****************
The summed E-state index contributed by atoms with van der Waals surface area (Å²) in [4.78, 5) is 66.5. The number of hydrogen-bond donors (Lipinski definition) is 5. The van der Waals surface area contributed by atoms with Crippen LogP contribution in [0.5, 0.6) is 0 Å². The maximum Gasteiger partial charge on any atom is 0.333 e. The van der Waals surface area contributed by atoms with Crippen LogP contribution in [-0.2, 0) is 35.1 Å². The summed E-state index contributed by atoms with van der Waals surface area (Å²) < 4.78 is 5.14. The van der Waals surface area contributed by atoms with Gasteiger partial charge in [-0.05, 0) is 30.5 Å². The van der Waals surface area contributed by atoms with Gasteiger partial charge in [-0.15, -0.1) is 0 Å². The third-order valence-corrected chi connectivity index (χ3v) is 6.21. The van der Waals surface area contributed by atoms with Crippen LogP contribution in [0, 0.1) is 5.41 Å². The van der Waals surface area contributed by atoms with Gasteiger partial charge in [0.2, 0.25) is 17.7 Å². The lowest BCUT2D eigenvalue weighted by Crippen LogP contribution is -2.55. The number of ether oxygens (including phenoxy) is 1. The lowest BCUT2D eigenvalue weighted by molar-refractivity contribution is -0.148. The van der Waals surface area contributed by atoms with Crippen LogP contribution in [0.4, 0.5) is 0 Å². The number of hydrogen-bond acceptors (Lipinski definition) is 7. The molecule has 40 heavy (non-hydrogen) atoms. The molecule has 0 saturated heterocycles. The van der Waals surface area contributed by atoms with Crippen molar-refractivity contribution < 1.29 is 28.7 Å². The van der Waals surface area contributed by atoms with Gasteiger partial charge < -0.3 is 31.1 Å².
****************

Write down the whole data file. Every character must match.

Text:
The summed E-state index contributed by atoms with van der Waals surface area (Å²) in [4.78, 5) is 66.5. The number of hydrogen-bond donors (Lipinski definition) is 5. The van der Waals surface area contributed by atoms with Crippen LogP contribution in [0.5, 0.6) is 0 Å². The maximum Gasteiger partial charge on any atom is 0.333 e. The van der Waals surface area contributed by atoms with Crippen LogP contribution in [-0.2, 0) is 35.1 Å². The summed E-state index contributed by atoms with van der Waals surface area (Å²) < 4.78 is 5.14. The van der Waals surface area contributed by atoms with Gasteiger partial charge in [-0.05, 0) is 30.5 Å². The van der Waals surface area contributed by atoms with Gasteiger partial charge in [-0.15, -0.1) is 0 Å². The third-order valence-corrected chi connectivity index (χ3v) is 6.21. The van der Waals surface area contributed by atoms with Crippen LogP contribution in [0, 0.1) is 5.41 Å². The van der Waals surface area contributed by atoms with Gasteiger partial charge in [0.2, 0.25) is 17.7 Å². The lowest BCUT2D eigenvalue weighted by Crippen LogP contribution is -2.55. The number of ether oxygens (including phenoxy) is 1. The lowest BCUT2D eigenvalue weighted by molar-refractivity contribution is -0.148. The van der Waals surface area contributed by atoms with Crippen LogP contribution in [0.4, 0.5) is 0 Å². The number of hydrogen-bond acceptors (Lipinski definition) is 7. The molecule has 40 heavy (non-hydrogen) atoms. The molecule has 0 saturated heterocycles. The van der Waals surface area contributed by atoms with Crippen molar-refractivity contribution < 1.29 is 28.7 Å². The van der Waals surface area contributed by atoms with Gasteiger partial charge < -0.3 is 31.1 Å².